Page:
Sustainable and renewable materials must meet the same performance requirements as petro-based materials, including thermal stability, durability, and stiffness. Ford says its prototype vehicle components made with Weyerhaeuser's cellulose-based plastic composites meet those requirements and have other benefits. They weigh about 10 percent less than fiberglass components and can be produced 20-40 percent faster while using less energy. They don't discolor, and they have no odor.
In June, Ford teamed up with Coca-Cola, Heinz, Nike, Procter & Gamble, and other companies to form the Plant PET Technology Collaborative. Its members use polyethylene terephthalate (PET), a material found in things like automotive fabric and carpeting, plastic bottles, and footwear. The group aims to speed up the use and development of 100 percent plant-based PET materials and fiber in multiple industries. It also wants to develop common methods and standards for the new materials' use, such as common terminology and life cycle analyses.
In its latest sustainability report, Ford outlined its efforts to cut waste during the car manufacturing processes. These efforts include recycling scrap metals and collecting damaged parts from dealer-repaired vehicles -- such as sensors, fuel injectors, engine parts, headlamps, and bumpers -- and remanufacturing them or recycling them to recover the raw materials. About 85 percent of materials used in each vehicle is recyclable, according to the report. From 2007 to 2011, the company cut landfill waste by 40 percent to 22.7 pounds per vehicle, and it has set a goal of lowering that figure another 40 percent by 2016.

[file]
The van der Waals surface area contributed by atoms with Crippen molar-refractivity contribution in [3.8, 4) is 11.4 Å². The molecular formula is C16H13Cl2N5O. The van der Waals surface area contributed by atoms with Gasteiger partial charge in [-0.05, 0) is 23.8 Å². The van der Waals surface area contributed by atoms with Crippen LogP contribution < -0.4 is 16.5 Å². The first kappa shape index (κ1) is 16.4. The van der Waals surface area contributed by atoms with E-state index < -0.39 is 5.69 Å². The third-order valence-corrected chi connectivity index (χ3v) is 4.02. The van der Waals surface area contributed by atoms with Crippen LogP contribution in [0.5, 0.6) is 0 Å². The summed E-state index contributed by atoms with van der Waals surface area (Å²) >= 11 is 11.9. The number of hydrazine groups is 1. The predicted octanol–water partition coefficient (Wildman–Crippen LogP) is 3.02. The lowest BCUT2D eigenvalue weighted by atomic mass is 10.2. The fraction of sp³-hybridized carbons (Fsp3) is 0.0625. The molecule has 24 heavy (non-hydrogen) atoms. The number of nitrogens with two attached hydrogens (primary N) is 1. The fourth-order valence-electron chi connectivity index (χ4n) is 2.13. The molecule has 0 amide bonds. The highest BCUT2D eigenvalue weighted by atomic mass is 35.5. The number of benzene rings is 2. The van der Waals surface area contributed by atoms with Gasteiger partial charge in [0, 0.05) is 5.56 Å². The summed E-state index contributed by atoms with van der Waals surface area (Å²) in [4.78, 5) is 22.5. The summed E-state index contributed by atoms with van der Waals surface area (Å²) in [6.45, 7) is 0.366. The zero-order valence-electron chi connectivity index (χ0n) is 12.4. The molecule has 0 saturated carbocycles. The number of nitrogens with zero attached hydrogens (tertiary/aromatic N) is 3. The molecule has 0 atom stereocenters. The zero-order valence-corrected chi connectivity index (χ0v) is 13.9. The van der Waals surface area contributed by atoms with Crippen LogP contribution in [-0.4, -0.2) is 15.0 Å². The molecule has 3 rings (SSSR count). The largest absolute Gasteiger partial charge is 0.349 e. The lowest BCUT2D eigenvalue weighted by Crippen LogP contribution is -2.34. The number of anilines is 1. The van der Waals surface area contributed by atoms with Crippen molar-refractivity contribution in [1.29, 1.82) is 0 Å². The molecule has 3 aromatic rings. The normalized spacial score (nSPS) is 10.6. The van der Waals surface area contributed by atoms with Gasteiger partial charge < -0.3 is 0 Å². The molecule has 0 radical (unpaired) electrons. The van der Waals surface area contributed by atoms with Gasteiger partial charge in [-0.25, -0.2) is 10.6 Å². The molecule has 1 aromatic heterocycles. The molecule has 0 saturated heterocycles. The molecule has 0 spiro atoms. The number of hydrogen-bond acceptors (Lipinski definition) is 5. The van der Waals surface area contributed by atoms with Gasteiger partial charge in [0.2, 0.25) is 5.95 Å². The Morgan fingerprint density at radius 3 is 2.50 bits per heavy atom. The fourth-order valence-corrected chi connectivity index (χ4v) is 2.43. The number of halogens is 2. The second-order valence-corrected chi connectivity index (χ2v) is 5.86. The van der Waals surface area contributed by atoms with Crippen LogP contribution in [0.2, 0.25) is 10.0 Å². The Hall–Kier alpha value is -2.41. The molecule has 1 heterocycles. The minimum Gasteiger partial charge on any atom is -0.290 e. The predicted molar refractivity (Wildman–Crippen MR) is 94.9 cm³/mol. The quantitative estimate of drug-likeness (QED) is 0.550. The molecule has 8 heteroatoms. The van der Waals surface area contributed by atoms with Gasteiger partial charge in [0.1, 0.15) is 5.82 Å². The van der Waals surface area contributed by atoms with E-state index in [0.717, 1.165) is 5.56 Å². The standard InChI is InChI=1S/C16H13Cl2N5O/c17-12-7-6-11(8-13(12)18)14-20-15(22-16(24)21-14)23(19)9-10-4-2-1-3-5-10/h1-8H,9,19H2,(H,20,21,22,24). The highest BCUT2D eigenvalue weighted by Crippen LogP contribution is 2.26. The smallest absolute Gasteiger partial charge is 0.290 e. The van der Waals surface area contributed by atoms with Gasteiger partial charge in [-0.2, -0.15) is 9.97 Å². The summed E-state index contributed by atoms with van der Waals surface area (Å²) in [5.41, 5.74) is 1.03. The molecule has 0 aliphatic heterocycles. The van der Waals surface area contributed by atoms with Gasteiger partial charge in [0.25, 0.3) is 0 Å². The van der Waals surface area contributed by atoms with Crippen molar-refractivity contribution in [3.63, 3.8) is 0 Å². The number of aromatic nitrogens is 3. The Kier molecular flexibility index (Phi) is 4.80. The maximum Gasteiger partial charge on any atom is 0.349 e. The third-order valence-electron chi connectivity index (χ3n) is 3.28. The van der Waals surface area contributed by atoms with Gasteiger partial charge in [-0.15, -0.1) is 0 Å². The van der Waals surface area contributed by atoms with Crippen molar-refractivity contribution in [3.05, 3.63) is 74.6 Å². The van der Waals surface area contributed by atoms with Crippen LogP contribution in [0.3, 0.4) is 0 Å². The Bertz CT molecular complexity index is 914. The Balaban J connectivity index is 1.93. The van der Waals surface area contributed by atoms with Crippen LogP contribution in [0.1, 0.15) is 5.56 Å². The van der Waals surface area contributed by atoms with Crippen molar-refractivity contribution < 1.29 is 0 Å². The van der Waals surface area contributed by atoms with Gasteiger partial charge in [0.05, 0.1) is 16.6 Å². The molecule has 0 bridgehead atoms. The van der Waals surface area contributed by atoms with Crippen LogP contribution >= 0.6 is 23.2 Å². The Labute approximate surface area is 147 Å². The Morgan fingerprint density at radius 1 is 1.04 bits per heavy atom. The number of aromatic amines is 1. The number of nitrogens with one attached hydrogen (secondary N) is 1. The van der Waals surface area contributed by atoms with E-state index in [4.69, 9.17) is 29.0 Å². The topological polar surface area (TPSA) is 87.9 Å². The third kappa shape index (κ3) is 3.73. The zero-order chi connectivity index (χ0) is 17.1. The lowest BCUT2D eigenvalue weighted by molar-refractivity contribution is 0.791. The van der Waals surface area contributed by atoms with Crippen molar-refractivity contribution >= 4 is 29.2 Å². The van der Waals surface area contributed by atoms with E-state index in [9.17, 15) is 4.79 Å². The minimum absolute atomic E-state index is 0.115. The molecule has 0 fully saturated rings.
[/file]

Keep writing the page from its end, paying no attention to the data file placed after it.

Other internal goals include cutting the water used in car manufacturing by 30 percent per vehicle between 2009 and 2015, cutting greenhouse gas emissions at manufacturing facilities by 30 percent per vehicle from 2010 and 2025, and cutting energy consumed per vehicle globally by 25 percent between 2011 and 2016.
NASA and Boeing developed a huge, carbon composite cryogenic fuel tank for deep space missions, and started testing it last month. The 18-ft cryotank will enable heavy-lift launch vehicles to send both humans and robots into deep space.
German engineering firm EDAG Group showed a single-piece, 3D-printed car body design inspired by a turtle at the Geneva Motor Show. It came about after an assessment of how additive manufacturing could be applied to making industrial components, modules, and complete vehicle bodies.
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